What the GDPR means for your business
With the General Data Protection Regulation (GDPR) clock winding down, companies are scrambling to decipher what it means for their business and how to become compliant. Columnist Josh Manion explains.
By now, most companies who do any business in the EU are aware of the General Data Protection Regulation (GDPR), which was approved by the EU Parliament on April 14, 2016, and goes into effect on May 25, 2018.
The GDPR replaces the Data Protection Directive 95/46/EC. Organizations found in non-compliance will face heavy fines: €20 million or 4 percent of global revenue per infraction. This could mean millions, or even billions of dollars in fines for large companies.
The new regulation requires companies to implement entirely new processes and procedures around the collection and storage of personally identifiable information (PII) and goes on to define PII as any information that relates to an EU resident’s private, professional or public life (IP address, banking information, email addresses, social media posts and so on). Much of the new regulation goes into making sure that this PII is stored with a person’s permission, used for the specified purpose for which it was obtained and for a duration that makes sense, given the initial reason for obtaining the data.
Unlike previous privacy regulations, everyone fully expects that the GDPR will be enforced on day one with no grace period. Beyond that, the GDPR also allows for the creation of Supervisory Authority (SA) agencies to hear and investigate complaints, who also will have the authority to sanction administrative offenses. You can read the full text here, but I have broken it down to the four main components:
1. Data collection
The regulation will apply to all data, whether it was collected online or offline. You must provide notification about the data you intend to collect and how it will be used, and you must gain consent BEFORE any data is collected. This is a big challenge for your digital properties. There are very few solutions available that can block data collection on the first page visit, without requiring you to recode your website.
Consent must also be clear and concise and be provided in an easily accessible form that EU residents can also revoke at a later point in time. Worth noting is that the GDPR explicitly highlights that inaction cannot be considered consent. To maintain compliance, you’ll need to ensure customers have given consent before passing information about them with a service that places any identifying cookies on their machines.
2. Data storage
Data storage solutions must be designed to protect data and maintain data privacy (privacy by design). Security measures must be put in place to protect data, including unambiguous rules pertaining to access and appropriate authentication to access sensitive data. Authorizations must be kept up to date to ensure proper access rights, and all data must be audited. To meet these requirements, you will need infrastructure that:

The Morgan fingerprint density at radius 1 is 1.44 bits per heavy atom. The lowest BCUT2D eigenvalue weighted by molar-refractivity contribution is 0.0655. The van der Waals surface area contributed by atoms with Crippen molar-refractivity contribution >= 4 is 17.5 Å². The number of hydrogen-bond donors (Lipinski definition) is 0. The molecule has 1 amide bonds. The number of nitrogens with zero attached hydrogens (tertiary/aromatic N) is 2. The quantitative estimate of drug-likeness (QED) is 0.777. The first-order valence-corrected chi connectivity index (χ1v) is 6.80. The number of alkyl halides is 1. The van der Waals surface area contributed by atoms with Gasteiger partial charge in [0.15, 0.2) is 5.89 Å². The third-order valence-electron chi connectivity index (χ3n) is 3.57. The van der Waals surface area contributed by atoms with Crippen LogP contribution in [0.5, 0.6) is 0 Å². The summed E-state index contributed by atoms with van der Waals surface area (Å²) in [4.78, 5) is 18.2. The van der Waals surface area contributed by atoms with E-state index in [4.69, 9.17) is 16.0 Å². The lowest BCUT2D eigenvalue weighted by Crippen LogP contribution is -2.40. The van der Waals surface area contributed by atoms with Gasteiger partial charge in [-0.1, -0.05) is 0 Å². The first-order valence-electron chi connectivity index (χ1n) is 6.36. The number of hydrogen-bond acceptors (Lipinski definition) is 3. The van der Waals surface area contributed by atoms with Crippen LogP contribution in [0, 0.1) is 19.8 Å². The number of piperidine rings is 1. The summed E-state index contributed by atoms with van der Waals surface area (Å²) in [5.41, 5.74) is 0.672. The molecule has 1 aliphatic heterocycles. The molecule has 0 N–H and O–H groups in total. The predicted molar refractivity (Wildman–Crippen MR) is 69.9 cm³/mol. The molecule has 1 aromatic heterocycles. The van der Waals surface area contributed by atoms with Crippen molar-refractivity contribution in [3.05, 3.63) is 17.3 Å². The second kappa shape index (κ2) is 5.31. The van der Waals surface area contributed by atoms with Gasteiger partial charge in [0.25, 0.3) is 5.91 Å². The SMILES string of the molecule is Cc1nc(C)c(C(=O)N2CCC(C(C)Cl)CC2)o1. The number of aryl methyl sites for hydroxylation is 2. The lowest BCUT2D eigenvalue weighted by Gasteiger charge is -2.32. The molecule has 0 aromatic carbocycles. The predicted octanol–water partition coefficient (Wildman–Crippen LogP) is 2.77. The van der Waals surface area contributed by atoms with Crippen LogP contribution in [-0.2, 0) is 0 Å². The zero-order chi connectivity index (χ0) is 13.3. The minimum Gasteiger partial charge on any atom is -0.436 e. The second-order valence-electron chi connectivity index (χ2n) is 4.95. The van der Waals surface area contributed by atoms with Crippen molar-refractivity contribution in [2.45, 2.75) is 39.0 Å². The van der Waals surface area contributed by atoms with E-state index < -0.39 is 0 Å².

- recognizes sensitive data by routinely inspecting content.
- automates data access processes, including those to grant, review and revoke access.
- evaluates and monitors access to data.
Organizations must have the ability to easily delete personal data, complying with the right to be forgotten, and build solutions to manage the data subject’s right to access their data and take their data with them (data portability).
3. Data transfer
The GDPR imposes restrictions on the transfer of personal data outside the European Union, to other countries or international organizations. You may transfer personal data where the organization receiving the personal data has provided sufficient safeguards. Individuals’ rights must be enforceable, and legal remedies must be available following the transfer. Personal data may only be transferred outside of the EU in compliance with the stipulations specified in Chapter V of the GDPR.
4. Internal and external oversight
Companies with more than 250 employees will need to appoint a dedicated Data Protection Officer (DPO) whose roles and responsibilities must not cause a conflict of interest related to the protection of end user’s information.
In addition, companies must be able to prove compliance when audited by a Supervisory Authority, which includes the ability to prove that consent was received for collected information. As I mentioned earlier, you’ll need a solution that can provide an event-level audit log to prove compliance.
The clock is ticking
Companies will spend millions of dollars bringing their entire enterprise into GDPR compliance, and I suggest compartmentalizing compliance areas to make the task more manageable. Some of the most visible data collection points are our public websites, making these one of the easiest areas for a consumer (data subject) or Supervisory Authority to prove non-compliance.
Luckily, it can be simple to bring your website into compliance by using a solution that adds consent controls to hundreds of marketing tags through a single line of code and skipping the need to recode your tags/pages. Make sure that you select one that makes you compliant on the first page visit by blocking unauthorized data collection, allows you to configure rules about how and where PII data is sent, allows you to easily adjust data collection rules by region or type of data and doesn’t require you to recode every page on your site or set up separate sites for those who opt in vs. opt out. (Disclosure: I’m the CEO of a company that provides a GDPR website compliance solution.)
If you haven’t already, I’d strongly suggest beginning to plan for the GDPR today and give your company adequate time to review and begin implementing all the process and organizational changes required before the clock runs out next May.